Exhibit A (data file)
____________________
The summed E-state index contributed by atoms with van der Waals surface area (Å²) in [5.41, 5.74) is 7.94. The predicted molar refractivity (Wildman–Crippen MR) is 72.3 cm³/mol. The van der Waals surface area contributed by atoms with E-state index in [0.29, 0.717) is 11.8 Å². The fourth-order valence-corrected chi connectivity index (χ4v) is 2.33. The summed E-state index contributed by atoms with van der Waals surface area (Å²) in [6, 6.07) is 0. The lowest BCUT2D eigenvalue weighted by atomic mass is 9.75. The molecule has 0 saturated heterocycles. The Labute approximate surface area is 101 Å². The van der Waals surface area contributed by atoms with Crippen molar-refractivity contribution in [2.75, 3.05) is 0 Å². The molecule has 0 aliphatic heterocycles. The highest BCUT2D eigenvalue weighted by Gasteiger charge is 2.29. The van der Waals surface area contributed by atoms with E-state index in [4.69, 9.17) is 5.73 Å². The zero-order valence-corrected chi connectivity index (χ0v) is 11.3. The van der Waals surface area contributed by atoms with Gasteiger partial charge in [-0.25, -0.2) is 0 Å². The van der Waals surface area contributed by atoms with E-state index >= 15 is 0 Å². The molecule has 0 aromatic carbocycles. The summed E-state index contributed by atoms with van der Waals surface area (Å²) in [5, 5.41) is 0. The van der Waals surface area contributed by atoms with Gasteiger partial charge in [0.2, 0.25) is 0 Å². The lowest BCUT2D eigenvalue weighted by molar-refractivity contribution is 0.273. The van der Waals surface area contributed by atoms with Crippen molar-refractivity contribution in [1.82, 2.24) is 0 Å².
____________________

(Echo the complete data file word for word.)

The summed E-state index contributed by atoms with van der Waals surface area (Å²) in [5.41, 5.74) is 7.94. The predicted molar refractivity (Wildman–Crippen MR) is 72.3 cm³/mol. The van der Waals surface area contributed by atoms with E-state index in [0.29, 0.717) is 11.8 Å². The fourth-order valence-corrected chi connectivity index (χ4v) is 2.33. The summed E-state index contributed by atoms with van der Waals surface area (Å²) in [6, 6.07) is 0. The lowest BCUT2D eigenvalue weighted by atomic mass is 9.75. The molecule has 0 saturated heterocycles. The Labute approximate surface area is 101 Å². The van der Waals surface area contributed by atoms with Crippen molar-refractivity contribution in [2.75, 3.05) is 0 Å². The molecule has 0 aliphatic heterocycles. The highest BCUT2D eigenvalue weighted by Gasteiger charge is 2.29. The van der Waals surface area contributed by atoms with E-state index in [4.69, 9.17) is 5.73 Å². The zero-order valence-corrected chi connectivity index (χ0v) is 11.3. The van der Waals surface area contributed by atoms with Gasteiger partial charge in [-0.25, -0.2) is 0 Å². The van der Waals surface area contributed by atoms with E-state index >= 15 is 0 Å². The molecule has 0 aromatic carbocycles. The summed E-state index contributed by atoms with van der Waals surface area (Å²) in [5, 5.41) is 0. The van der Waals surface area contributed by atoms with Gasteiger partial charge in [0.2, 0.25) is 0 Å². The lowest BCUT2D eigenvalue weighted by molar-refractivity contribution is 0.273. The van der Waals surface area contributed by atoms with Crippen molar-refractivity contribution in [1.82, 2.24) is 0 Å².